4. While considering the content of Section 10 (2) (iii) of Act XVIII of 1960, it is necessary that certain objective standards have to be set, before a tribunal or Court engaged in the adjudication of rights of parties decisively concluded that the act complained of is or has to be characterised as one impairing materially the value or utility of the building. Mere rendering of subjective opinion may not be of any avail unless such opinion is backed by expert evidence. The landlord in this case did not examine any expert to prove that the drilling of a hole in the terrace or the cutting of a portion of the parapet wall tantamounts to the building's utility being impaired or its value being diminished. What is contemplated in the section is the lowering of the economic value of the building and not a possible mental inconvenience suffered subjectively by the landlord on a prima facie examination of the building. That such is the intention of the Legislature has been held by a Division Bench of our High Court in Govindaswami Naidu v. Pushpalammal : AIR1952Mad181 , while considering a similar provision in the Madras Buildings (Lease and Rent Control) Act (XV of 1946) Rajamannar, C.J., speaking for the Bench, observed as follows:
It is obvious that every act of waste will not entitle the landlord to obtain an order of eviction under the provisions with which we are now concerned. It is equally clear that it cannot be laid down as a rule of law that a demolition of any wall in a building must necessarily be deemed to be an act of waste which is likely to impair materially the value or utility of the building.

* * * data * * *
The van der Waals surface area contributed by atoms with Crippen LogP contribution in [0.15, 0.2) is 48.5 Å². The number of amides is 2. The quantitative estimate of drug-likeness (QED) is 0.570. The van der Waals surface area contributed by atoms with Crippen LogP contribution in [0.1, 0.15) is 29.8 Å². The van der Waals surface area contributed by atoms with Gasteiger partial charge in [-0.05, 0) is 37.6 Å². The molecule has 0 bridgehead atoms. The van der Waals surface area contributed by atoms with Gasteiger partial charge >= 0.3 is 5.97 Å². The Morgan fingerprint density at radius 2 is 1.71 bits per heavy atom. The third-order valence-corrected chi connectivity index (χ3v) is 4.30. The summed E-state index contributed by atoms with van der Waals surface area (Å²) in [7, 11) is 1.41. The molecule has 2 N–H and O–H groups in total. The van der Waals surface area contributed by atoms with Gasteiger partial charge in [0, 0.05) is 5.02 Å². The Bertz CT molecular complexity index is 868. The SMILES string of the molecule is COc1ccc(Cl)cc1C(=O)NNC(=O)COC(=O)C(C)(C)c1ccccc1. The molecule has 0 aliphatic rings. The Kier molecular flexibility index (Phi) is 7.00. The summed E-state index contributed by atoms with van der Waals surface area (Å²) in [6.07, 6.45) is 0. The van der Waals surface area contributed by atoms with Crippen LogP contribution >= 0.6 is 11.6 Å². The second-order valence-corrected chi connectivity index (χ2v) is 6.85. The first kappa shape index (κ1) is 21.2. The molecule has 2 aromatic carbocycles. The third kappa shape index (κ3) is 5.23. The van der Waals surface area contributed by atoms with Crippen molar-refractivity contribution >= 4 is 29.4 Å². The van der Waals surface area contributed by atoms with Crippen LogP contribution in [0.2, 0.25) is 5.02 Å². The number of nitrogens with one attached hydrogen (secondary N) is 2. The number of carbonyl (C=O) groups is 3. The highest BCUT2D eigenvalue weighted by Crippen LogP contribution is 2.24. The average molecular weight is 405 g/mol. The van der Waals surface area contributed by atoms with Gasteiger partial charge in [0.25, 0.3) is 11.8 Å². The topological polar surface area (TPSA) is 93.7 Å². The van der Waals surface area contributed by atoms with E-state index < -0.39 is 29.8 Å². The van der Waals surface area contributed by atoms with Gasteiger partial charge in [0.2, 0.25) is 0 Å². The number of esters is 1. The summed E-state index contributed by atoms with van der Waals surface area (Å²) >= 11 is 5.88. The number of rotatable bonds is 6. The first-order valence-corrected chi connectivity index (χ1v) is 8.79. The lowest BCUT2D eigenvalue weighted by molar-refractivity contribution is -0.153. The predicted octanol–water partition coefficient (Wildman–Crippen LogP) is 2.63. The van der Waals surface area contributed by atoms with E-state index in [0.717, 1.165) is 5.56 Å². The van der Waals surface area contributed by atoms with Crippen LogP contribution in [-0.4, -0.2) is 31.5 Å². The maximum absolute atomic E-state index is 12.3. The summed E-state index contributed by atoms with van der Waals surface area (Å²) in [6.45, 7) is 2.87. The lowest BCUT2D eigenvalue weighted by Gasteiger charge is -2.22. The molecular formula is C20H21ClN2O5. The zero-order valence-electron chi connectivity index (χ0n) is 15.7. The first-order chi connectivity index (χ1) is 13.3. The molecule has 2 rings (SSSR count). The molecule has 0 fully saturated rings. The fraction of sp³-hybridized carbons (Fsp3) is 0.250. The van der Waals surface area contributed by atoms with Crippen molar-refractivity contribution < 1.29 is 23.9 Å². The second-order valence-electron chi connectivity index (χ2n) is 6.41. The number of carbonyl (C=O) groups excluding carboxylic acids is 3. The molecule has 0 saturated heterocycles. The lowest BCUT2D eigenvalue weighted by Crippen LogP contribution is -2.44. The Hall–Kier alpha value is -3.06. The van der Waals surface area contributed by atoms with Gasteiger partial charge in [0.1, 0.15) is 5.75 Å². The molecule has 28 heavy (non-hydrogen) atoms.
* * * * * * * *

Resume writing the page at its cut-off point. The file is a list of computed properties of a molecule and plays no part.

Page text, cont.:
5. No doubt, each case has to be decided on its own merits. In the instant case, unless there is clinching evidence to satisfy the conscience of the Court that the act, complained of have caused damage to the building or its utility, it would be in the region of wild speculation to conclude that the necessary ingredients or the sine quo non of the section have been satisfied.
6. The learned District Judge, while reversing the considered findings of the Rent Controller and the appellate authority, observed that drilling of a hole might have given a shock to the main building. Mr. V.V. Raghavan is not prepared to go to that extent, and rightly too. As regards the cutting of the parapet wall to a height of 2' or 31/2', the conclusion was arrived at abruptly by the learned District Judge that it amounts to an act of waste. I am unable to agree. The learned District Judge has therefore erred in transgressing the limits of and misinterpreting the content and purport of Section 10 (2) (iii) of Act XVIII of 1960. In the circumstances of the instant case, I do not find any reason to hold that the building has been damaged, its utility has been imparied or the value has been lessened by the impugned acts.
7. The order of the learned District Judge has therefore to be set aside and it is accordingly set aside and the civil revision is allowed. No costs.